Part sci-fi horror, part disaster flick, all bullshit, Deep Blue Sea is the only worthy entry in the sub-sub-sub-genre of Jaws-knockoff B-movies. It’s also one of the few of these movies which doesn’t force feed audiences a human villain: Susan McCallister (Saffron Burrows) may toy with forces she shouldn’t, making smart sharks–capable of formulating an on-the-fly escape plan accounting for weather and air traffic–through the offscreen magic wand of genetic tampering, but she’s not malicious, merely driven. Notably, she only endangers herself and others inadvertently, and only when she thinks there’s something to salvage from her Mako shark-protein Alzheimer’s research. The only threats are the Makos and the sinking research station caused by their havoc. They push the research team and corporate executive deciding their fate (Samuel L. Jackson) towards increasingly desperate measures to survive and escape.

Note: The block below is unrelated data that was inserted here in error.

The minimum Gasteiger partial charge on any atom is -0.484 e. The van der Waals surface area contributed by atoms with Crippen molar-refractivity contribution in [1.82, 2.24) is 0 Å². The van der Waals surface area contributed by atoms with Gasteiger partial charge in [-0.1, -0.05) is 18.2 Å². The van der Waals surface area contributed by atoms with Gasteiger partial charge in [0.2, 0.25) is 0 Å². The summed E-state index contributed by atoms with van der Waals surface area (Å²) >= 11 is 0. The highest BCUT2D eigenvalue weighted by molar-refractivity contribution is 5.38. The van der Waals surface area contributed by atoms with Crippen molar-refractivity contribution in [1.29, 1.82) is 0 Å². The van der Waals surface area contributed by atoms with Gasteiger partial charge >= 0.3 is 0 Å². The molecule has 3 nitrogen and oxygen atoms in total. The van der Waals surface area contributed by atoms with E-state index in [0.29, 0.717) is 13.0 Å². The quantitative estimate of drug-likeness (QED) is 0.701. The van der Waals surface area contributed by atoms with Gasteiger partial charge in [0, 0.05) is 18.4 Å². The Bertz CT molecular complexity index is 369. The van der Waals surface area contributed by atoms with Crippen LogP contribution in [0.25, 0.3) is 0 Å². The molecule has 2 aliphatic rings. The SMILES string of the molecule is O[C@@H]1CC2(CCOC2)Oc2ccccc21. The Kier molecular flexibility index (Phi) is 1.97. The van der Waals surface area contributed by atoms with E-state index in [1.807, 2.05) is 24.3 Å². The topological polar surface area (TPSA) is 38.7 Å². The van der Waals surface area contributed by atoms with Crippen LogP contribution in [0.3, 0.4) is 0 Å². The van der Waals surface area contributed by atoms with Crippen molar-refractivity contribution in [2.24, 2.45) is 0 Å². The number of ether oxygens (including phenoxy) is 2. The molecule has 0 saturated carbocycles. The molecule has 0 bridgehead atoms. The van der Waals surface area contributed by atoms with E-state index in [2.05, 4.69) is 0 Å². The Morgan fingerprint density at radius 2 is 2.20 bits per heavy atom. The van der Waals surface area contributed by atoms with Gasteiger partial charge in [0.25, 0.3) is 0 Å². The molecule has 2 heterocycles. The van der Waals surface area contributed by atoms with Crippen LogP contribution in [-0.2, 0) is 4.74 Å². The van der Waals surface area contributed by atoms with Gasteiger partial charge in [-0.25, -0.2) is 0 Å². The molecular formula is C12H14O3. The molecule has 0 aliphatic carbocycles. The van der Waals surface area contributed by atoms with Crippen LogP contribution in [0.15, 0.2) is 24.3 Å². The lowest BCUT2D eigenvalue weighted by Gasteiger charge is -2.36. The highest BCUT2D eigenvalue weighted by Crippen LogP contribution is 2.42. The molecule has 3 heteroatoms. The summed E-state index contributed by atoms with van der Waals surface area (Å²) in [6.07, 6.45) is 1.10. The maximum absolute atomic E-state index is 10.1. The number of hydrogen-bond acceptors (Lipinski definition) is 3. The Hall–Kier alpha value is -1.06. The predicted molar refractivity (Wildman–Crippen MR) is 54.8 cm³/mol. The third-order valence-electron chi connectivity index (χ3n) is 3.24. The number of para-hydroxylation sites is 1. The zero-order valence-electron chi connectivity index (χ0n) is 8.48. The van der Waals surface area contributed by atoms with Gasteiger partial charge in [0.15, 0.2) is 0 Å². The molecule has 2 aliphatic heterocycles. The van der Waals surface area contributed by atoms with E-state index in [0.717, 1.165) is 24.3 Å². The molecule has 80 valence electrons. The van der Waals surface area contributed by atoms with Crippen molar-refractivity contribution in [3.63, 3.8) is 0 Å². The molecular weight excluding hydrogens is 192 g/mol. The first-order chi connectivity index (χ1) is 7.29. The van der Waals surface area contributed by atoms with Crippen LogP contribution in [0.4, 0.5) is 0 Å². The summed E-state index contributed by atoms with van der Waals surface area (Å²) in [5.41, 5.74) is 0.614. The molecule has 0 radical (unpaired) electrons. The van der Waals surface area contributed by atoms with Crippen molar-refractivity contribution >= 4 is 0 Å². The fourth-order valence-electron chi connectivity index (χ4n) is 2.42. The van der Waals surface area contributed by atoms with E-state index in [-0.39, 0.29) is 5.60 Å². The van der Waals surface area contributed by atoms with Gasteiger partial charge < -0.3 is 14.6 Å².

While Renny Harlin is able to construct some genuinely tense shark attacks, layered with pitch-black humor (an aside where LL Cool J’s chef has to fight his way out of an oven turned on by a Mako’s thrashing), Deep Blue Sea‘s biggest thrills come from subverting expectations. A heroic speech, delivered by Jackson, is interrupted, the star unceremoniously bisected. Other expected heroes, including a fidgety nerd, get similarly torn apart. The film finds its center with Carter, an ex-con turned shark wrangler played by Tom Jane. Carter is shown pre-disaster as a risk-taker, swimming in open water with the sharks; after things go wrong, he throws himself into danger to buy the others more time. In another film, he’d be presented as the group’s best chance before becoming fish food pre-climax, prompting the nerd’s ascension to protagonist. Here, Carter’s masculinity is underscored by quiet observance of his surroundings and a fierce determination. If he can’t trick a shark, he’ll simply grab its snout (a sensitive area), flip around and hold on for dear life. Like LL, or the sharks, he refuses to wait on genre.